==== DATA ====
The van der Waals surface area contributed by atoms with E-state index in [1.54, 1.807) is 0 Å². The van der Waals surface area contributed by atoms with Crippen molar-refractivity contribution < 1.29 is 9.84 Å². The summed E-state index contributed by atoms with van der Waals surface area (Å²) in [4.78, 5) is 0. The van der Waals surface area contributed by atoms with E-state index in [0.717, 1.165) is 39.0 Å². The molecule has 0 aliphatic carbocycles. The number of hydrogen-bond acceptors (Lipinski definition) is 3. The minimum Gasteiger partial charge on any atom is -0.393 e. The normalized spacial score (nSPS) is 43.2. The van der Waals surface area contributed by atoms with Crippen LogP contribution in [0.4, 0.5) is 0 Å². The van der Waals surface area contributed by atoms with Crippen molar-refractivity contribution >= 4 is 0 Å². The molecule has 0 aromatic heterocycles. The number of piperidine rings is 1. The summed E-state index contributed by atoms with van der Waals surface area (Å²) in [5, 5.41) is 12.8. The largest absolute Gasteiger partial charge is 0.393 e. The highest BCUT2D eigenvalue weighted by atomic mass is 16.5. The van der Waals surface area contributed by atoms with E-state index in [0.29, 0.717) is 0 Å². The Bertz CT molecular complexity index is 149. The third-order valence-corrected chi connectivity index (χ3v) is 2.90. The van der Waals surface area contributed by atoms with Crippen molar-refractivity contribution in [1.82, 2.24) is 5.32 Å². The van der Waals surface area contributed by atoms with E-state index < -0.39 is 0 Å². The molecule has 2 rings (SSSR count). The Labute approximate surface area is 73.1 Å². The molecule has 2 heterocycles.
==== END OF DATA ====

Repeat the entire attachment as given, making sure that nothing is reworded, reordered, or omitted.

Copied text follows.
The van der Waals surface area contributed by atoms with E-state index in [1.54, 1.807) is 0 Å². The van der Waals surface area contributed by atoms with Crippen molar-refractivity contribution < 1.29 is 9.84 Å². The summed E-state index contributed by atoms with van der Waals surface area (Å²) in [4.78, 5) is 0. The van der Waals surface area contributed by atoms with E-state index in [0.717, 1.165) is 39.0 Å². The molecule has 0 aliphatic carbocycles. The number of hydrogen-bond acceptors (Lipinski definition) is 3. The minimum Gasteiger partial charge on any atom is -0.393 e. The normalized spacial score (nSPS) is 43.2. The van der Waals surface area contributed by atoms with Crippen LogP contribution in [0.4, 0.5) is 0 Å². The van der Waals surface area contributed by atoms with Crippen molar-refractivity contribution >= 4 is 0 Å². The molecule has 0 aromatic heterocycles. The number of piperidine rings is 1. The summed E-state index contributed by atoms with van der Waals surface area (Å²) in [5, 5.41) is 12.8. The largest absolute Gasteiger partial charge is 0.393 e. The highest BCUT2D eigenvalue weighted by atomic mass is 16.5. The van der Waals surface area contributed by atoms with E-state index in [0.29, 0.717) is 0 Å². The Bertz CT molecular complexity index is 149. The third-order valence-corrected chi connectivity index (χ3v) is 2.90. The van der Waals surface area contributed by atoms with Crippen molar-refractivity contribution in [1.82, 2.24) is 5.32 Å². The van der Waals surface area contributed by atoms with E-state index < -0.39 is 0 Å². The molecule has 2 rings (SSSR count). The Labute approximate surface area is 73.1 Å². The molecule has 2 heterocycles.